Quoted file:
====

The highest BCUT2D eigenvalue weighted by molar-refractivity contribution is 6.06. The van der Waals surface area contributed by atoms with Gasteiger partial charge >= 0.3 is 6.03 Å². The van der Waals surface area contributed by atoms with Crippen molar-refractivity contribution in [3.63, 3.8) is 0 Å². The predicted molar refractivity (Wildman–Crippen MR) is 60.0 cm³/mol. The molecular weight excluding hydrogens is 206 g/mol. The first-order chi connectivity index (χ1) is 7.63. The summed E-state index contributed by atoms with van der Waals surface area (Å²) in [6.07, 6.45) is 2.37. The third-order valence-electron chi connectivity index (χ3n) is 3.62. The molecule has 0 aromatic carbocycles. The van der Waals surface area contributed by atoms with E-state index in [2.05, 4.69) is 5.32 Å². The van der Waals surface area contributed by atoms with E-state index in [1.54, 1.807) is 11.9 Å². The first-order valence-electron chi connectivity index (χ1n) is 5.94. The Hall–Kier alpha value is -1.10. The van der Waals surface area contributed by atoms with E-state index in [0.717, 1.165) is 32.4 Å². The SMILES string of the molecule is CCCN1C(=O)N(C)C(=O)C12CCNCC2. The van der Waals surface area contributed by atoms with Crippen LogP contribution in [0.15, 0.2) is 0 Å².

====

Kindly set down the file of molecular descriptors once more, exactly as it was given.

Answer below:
The highest BCUT2D eigenvalue weighted by molar-refractivity contribution is 6.06. The van der Waals surface area contributed by atoms with Gasteiger partial charge >= 0.3 is 6.03 Å². The van der Waals surface area contributed by atoms with Crippen molar-refractivity contribution in [3.63, 3.8) is 0 Å². The predicted molar refractivity (Wildman–Crippen MR) is 60.0 cm³/mol. The molecular weight excluding hydrogens is 206 g/mol. The first-order chi connectivity index (χ1) is 7.63. The summed E-state index contributed by atoms with van der Waals surface area (Å²) in [6.07, 6.45) is 2.37. The third-order valence-electron chi connectivity index (χ3n) is 3.62. The molecule has 0 aromatic carbocycles. The van der Waals surface area contributed by atoms with E-state index in [2.05, 4.69) is 5.32 Å². The van der Waals surface area contributed by atoms with E-state index in [1.54, 1.807) is 11.9 Å². The first-order valence-electron chi connectivity index (χ1n) is 5.94. The Hall–Kier alpha value is -1.10. The van der Waals surface area contributed by atoms with E-state index in [0.717, 1.165) is 32.4 Å². The SMILES string of the molecule is CCCN1C(=O)N(C)C(=O)C12CCNCC2. The van der Waals surface area contributed by atoms with Crippen LogP contribution in [0.15, 0.2) is 0 Å².